OTHER NOTES

ON REACHING OUT

cut_MG_5968

It’s not easy for me to approach strangers. I don’t know if this is a particularity of being an introverted person or just a skill some people have and some don’t. Whenever I want to ask someone for something or just talk to someone, I start considering who this person is, whether he/she is busy right now, in a good mood, would be interested in talking to me. Short: I overthink it.

Do you know the story of the hammer in Paul Watzlawick’s ‘The Pursuit of Unhappiness’? (You can read it here.) This is exactly what is going on inside of my head, and I’m probably not alone with this. Why I do this, I can’t really say. I guess we all have our complexes deep inside of us, and the longer we live, the more experiences we gather, the more difficult it becomes to trace them back to a certain point in our lives.

But I know this – thinking that way about simple encounters does not make me happy. Quite the opposite actually, if you interpret so much into every person without talking to them, worry about what they are thinking about you, you’ll only start seeing your worst (at least what you consider your worst) features.

Fortunately I’ve been getting better at this, but it doesn’t come easy to me. There are days when I feel happy and confident and it’s no problem, but then there are days when I need a little push. I can’t really stop thinking about it first, but what I can do is think in a more positive way. Reminding myself of a few points:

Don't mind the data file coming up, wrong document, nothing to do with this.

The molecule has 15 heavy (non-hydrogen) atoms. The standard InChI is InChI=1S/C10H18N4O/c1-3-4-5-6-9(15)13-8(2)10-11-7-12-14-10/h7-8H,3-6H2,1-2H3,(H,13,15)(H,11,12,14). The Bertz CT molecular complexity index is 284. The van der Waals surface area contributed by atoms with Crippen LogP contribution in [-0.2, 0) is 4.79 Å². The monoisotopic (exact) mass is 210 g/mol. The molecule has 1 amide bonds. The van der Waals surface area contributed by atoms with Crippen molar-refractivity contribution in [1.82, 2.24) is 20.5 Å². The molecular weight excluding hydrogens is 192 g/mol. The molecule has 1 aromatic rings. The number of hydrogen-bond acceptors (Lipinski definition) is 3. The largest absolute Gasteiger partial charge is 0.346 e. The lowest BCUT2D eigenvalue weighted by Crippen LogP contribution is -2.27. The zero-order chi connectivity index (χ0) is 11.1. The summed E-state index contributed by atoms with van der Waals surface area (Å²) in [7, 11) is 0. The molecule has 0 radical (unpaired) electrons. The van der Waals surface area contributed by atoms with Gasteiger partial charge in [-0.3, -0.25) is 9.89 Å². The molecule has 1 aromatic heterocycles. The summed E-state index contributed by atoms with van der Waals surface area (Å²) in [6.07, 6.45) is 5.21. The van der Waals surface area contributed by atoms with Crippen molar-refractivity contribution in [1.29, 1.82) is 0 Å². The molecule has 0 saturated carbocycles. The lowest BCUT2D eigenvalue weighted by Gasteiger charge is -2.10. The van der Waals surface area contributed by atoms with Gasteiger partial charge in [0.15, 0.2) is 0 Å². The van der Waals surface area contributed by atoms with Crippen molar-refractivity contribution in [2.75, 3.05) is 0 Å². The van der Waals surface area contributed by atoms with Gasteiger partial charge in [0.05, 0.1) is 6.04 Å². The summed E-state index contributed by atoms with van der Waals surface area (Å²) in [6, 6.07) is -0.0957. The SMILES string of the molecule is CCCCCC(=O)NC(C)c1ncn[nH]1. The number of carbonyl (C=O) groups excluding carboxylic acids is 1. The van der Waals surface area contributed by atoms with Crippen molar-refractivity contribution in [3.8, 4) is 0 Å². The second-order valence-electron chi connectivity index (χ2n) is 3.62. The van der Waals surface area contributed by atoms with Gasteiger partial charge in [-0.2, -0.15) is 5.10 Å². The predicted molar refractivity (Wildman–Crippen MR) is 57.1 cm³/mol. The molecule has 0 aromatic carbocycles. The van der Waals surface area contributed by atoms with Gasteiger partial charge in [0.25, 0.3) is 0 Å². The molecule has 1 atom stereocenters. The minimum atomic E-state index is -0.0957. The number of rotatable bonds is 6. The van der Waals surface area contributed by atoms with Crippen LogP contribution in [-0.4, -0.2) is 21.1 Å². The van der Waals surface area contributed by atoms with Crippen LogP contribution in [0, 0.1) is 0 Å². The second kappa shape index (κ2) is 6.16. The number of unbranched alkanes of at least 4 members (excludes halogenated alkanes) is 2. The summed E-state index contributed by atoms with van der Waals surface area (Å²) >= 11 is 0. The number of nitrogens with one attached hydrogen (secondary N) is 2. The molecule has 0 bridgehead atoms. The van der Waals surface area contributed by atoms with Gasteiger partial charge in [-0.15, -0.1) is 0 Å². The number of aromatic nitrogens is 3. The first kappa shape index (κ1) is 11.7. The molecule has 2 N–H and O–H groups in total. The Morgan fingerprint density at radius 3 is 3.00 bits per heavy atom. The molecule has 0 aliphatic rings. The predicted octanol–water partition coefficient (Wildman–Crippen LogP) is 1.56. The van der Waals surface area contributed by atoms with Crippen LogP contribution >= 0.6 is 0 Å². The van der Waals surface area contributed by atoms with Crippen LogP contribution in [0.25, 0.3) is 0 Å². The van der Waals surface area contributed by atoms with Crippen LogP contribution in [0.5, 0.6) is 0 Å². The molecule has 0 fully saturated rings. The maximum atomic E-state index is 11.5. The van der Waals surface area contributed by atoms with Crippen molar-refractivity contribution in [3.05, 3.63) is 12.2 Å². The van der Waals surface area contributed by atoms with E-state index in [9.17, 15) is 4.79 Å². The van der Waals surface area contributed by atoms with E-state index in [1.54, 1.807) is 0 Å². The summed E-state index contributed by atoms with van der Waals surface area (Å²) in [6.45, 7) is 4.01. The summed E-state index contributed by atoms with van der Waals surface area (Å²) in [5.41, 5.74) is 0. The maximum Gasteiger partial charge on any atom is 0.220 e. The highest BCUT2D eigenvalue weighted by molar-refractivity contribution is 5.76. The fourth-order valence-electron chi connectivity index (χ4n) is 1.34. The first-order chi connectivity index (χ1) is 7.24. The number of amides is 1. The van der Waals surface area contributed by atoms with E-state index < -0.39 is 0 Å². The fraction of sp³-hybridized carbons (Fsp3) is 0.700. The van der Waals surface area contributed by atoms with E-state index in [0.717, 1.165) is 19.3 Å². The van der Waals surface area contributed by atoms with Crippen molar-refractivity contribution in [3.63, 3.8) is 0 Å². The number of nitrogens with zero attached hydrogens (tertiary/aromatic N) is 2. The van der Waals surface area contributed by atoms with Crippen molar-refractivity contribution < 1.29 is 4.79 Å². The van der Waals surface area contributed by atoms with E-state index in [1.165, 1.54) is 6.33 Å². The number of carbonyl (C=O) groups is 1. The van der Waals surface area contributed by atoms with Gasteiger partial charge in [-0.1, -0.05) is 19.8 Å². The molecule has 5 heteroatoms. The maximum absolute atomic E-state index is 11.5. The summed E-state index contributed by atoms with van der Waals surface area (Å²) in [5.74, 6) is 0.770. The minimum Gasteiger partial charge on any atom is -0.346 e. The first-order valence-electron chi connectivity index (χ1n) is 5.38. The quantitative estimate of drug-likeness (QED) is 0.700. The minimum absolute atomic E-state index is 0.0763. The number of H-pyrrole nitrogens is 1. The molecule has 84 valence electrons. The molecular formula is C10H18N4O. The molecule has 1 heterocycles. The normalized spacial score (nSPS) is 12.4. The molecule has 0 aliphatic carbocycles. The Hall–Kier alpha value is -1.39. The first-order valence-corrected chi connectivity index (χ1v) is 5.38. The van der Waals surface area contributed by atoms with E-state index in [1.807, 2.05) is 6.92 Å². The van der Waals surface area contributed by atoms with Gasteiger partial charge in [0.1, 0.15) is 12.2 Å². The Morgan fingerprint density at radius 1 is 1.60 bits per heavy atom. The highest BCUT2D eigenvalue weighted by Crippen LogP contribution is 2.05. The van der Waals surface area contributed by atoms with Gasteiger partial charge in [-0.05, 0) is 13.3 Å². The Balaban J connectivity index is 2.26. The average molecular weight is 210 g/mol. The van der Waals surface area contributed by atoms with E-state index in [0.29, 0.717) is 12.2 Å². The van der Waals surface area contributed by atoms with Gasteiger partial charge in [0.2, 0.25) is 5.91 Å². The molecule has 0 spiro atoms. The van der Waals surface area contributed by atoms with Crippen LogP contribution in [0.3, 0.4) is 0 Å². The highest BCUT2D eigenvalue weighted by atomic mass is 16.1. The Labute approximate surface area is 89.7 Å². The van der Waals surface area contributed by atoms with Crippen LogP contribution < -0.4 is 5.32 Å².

• If I was the person to be approached, how would I react? I’d be happy to help.
  • What’s the worst thing that could happen? The person could say no. That’s it.
  • How often have I actually gotten a negative response? I don’t even remember a single time.
  • It will be rewarding!!

And the last point really is the reason why we should move out of our comfort zone. Last Saturday, I approached two people asking them for a favour. I asked a barista in a favourite café if I could photograph the coffee making process and got a really beautiful series. She let me come behind the counter to see every step and I got a free cappuccino too! And later on I was trying to take some photos with self-timer on a stairway in Croix-Rousse and a woman who was living there came out for a smoke, so I asked her to take the pictures and we even talked for a little bit. Rewarding!

Do you experience similar doubts in social interactions? How do you encourage yourself?

Advertisements

Leave a Reply

Fill in your details below or click an icon to log in:

WordPress.com Logo

You are commenting using your WordPress.com account. Log Out / Change )

Twitter picture

You are commenting using your Twitter account. Log Out / Change )

Facebook photo

You are commenting using your Facebook account. Log Out / Change )

Google+ photo

You are commenting using your Google+ account. Log Out / Change )

Connecting to %s